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3.6 miles of protected bike lanes coming to SE 136th Avenue

Posted by on December 4th, 2019 at 1:37 pm

PBOT cross-section.

A nearly two mile stretch of SE 136th Avenue is getting a major makeover thanks to a $6.7 million investment by the City of Portland.

The SE 136th Paving and Sidewalks to Opportunity project will spend $4 million to repave the entire roadway between SE Division and Foster. That’s the largest project ever funded by the Portland Bureau of Transportation’s Fixing Our Streets program, a 10-cent gas tax increase voters passed in 2016. An additional $2.7 million in System Development Charges (SDCs) will fund a host of other updates including: lane striping that includes eight-foot-wide bike lanes in both directions, new sidewalks on the west side of the street (see below), a crew crosswalk at SE Foster, 48 new or upgraded ADA curb ramps, 52 new street trees, six bioswales to capture stormwater runoff (funded by Bureau of Environmental Services), a traffic signal upgrade at Division, and improved streetlights.

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PBOT also says users of TriMet bus lines 2, 9, 10, and 17 will benefit from better access to stops.

Existing conditions near Central Street.

If SE 136th sounds familiar, that’s because it was the location of a tragic collision in 2013 that resulted in the death of a 5-year-old girl. After Morgan Cook was killed while walking across 136th at Harold, former Portland Mayor Charlie Hales and Oregon State Representative Shemia Fagan vowed to fund sidewalks on the street. At one point, Hales even wrestled precious paving funds from PBOT in order to do it. And Fagan was also successful in lobbying the legislature for funding to build a sidewalk on the east side of the street.

When this project was presented to the PBOT Bicycle Advisory Committee back in January, members encouraged PBOT to include some sort of physical protection in the bike lane buffer zone. At that time, PBOT said the large number of residential driveways would make that difficult. PBOT also said the project budget was not large enough for protection. I confirmed with PBOT today that they were able to fund protected bikeways.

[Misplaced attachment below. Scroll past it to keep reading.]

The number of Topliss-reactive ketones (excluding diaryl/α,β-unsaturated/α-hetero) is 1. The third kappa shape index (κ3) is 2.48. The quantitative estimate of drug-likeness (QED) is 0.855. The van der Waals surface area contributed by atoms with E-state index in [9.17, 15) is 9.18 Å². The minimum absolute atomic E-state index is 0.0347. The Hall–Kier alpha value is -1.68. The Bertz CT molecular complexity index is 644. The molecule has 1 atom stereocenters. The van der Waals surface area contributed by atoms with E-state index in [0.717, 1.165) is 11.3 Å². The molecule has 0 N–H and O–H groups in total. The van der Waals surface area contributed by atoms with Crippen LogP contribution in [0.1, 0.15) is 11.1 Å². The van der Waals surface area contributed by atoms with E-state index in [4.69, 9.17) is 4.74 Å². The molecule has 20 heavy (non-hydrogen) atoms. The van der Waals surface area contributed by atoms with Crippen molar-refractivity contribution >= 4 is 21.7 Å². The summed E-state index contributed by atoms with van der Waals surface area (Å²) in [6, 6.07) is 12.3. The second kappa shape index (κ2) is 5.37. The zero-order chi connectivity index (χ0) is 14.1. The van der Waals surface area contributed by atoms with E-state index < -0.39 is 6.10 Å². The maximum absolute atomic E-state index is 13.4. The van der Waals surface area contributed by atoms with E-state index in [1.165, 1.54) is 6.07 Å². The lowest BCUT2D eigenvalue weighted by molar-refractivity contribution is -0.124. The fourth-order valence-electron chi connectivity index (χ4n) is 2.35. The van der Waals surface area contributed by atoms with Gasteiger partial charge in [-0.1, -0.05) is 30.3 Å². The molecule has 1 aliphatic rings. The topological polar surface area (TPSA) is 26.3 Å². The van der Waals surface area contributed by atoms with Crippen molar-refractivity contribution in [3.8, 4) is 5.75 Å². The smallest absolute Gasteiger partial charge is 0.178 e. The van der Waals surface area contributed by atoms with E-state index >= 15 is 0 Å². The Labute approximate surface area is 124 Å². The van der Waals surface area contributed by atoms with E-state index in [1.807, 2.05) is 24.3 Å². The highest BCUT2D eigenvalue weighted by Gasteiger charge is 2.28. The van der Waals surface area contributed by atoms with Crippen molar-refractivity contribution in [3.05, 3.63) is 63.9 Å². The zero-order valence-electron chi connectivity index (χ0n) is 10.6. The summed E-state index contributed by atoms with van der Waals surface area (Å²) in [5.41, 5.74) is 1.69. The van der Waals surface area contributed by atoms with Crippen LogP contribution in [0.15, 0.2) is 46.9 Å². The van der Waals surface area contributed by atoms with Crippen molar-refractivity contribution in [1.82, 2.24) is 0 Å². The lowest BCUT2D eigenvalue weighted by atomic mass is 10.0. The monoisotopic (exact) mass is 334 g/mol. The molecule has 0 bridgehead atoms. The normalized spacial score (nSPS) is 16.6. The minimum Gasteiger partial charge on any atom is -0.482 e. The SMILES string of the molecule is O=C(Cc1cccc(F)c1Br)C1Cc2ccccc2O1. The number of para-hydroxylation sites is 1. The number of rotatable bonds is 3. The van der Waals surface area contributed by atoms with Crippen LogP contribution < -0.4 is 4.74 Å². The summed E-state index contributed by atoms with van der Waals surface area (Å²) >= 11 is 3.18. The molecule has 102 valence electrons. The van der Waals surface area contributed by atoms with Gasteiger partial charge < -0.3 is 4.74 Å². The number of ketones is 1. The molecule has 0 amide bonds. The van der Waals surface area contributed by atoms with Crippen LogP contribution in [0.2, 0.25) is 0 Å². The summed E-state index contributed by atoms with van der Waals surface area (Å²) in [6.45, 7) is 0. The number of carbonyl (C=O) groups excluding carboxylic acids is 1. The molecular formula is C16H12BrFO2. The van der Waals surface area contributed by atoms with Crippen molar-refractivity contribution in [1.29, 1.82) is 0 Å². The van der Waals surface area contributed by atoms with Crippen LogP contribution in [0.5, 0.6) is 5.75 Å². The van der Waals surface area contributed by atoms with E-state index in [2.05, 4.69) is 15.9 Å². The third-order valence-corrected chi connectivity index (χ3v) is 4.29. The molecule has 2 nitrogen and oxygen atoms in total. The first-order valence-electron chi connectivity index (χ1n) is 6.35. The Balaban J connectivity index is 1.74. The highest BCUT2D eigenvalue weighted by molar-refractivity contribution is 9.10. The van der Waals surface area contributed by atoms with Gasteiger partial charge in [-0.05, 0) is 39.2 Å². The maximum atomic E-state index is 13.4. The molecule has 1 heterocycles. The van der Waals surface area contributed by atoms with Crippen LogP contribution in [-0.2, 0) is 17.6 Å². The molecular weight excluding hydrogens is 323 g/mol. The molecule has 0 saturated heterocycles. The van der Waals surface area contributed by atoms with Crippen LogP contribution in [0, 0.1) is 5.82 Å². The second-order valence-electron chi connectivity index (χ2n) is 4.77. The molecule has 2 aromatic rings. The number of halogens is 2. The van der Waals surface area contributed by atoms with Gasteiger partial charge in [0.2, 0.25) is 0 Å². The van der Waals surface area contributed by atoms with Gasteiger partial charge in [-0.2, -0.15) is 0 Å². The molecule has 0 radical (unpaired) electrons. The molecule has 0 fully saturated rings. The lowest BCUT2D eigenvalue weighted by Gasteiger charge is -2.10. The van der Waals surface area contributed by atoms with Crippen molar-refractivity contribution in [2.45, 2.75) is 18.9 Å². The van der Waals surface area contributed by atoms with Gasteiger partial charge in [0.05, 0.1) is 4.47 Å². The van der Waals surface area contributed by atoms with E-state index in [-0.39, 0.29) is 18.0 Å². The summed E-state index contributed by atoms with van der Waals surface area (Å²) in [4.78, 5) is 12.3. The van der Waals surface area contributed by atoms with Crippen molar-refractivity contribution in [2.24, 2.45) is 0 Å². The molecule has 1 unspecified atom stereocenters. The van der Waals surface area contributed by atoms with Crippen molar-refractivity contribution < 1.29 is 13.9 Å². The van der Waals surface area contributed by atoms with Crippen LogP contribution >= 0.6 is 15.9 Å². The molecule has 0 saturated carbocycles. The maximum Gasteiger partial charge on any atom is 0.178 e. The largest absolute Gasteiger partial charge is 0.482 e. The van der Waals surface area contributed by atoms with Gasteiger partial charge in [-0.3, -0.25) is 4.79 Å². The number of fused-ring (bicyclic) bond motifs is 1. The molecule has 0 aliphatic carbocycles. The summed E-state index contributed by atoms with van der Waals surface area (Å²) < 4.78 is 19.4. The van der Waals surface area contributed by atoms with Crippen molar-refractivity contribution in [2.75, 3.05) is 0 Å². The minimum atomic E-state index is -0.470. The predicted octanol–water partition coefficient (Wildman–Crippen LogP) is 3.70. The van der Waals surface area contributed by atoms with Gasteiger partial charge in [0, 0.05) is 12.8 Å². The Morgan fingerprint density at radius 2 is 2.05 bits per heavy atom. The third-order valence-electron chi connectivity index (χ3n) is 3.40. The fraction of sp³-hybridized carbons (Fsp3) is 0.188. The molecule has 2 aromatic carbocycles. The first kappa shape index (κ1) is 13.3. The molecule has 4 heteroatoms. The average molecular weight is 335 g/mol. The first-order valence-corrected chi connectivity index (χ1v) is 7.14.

“The bike lane will be protected by concrete curbs… that will be permanently doweled into the ground,” says PBOT Director of Communications John Brady.

Construction is expected to begin in summer 2020.

CORRECTION, 12/5: This post originally quoted PBOT spokesperson as saying the new curbs will be 16-inches tall. That was incorrect. Meant to say 16-inches wide. The curbs will be just like others used on Rosa Parks Way and Lombard. I regret any confusion this caused.

— Jonathan Maus: (503) 706-8804, @jonathan_maus on Twitter and jonathan@bikeportland.org
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David Hampsten
Guest

30 years overdue.

Jim Chasse
Guest
Jim Chasse

Technically 23 years.
The Outer Southeast Community Plan noted 136th Ave. as a priority in 1996.
Because of the leadership of then State Representative, now Senator Shemia Fagan and her efforts to bring any transportation funding to East Portland, half the sidewalks on 136th are complete already. Some of the first “concrete on the ground” projects in East Portland. She also contributed another $21 million from state sources to fund a safety project on Powell Blvd. between 122nd and 136th and 21 crossings throughout East Portland.
I wish we had better representation at the local level.

David Hampsten
Guest

I was basing 30 years from before annexation in 1989, when the county was also expecting 136th to be a collector or a connector (minor arterial.)

Toby Keith
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Toby Keith

On the bright side, it’s another photo op for Chloe Eudaly.

Aaron
Guest
Aaron

I guess this is neither here nor there, but when he talks about curbs 16″ high, is he talking about Jersey barriers or some other type of curb that I’m having trouble visualizing?

David Hampsten
Guest

According to a local traffic engineer here in NC, the curb height is directly proportional to the expected car traffic speed and preventing cars from jumping the curb and hitting pedestrians. Since a 6 inch curb is standard in a residential area in Portland, IMO a 16 inch curb implies that PBOT engineers expect car traffic to go well over the 35 mph speed limit on 136th, as they are already doing so.

soren
Guest
soren

The curbs used for cycle tracks in copenhagen are just ~4″ higher than street level (and in practice often lower than that).

joe adamski
Guest
joe adamski

Sooo happy to see this. Curious to see how interchanges such as Harold and Holgate will be treated

Kiel Johnson (Go By Bike)
Member

What a week for transportation in portland! Tina Kotek asking for ESD, Rose Lane ambitions, bike parking. We are continuing to make progress, I just hope it is fast enough but I guess it never is for advocates.

Johnny Bye Carter
Subscriber
Johnny Bye Carter

How does a short curb that cars can easily drive over amount to protection for cyclists when a short curb with sharp edges doesn’t protect pedestrians on the sidewalk?

billyjo
Guest
billyjo

So we build these bike lines with a curb. Somebody sits their trash cans in the street (the bike lane) now what? How do you swerve around them, when there is a concrete curb?

Zach
Guest
Zach

You get off your bike and push their trash can out of the way

Alan Kessler
Guest
Alan Kessler

And mess up my cleats on the asphalt? Are you nuts!? Maybe some people bring street shoes with them, but I, for one, leave those useless 6 oz. in the Lexus.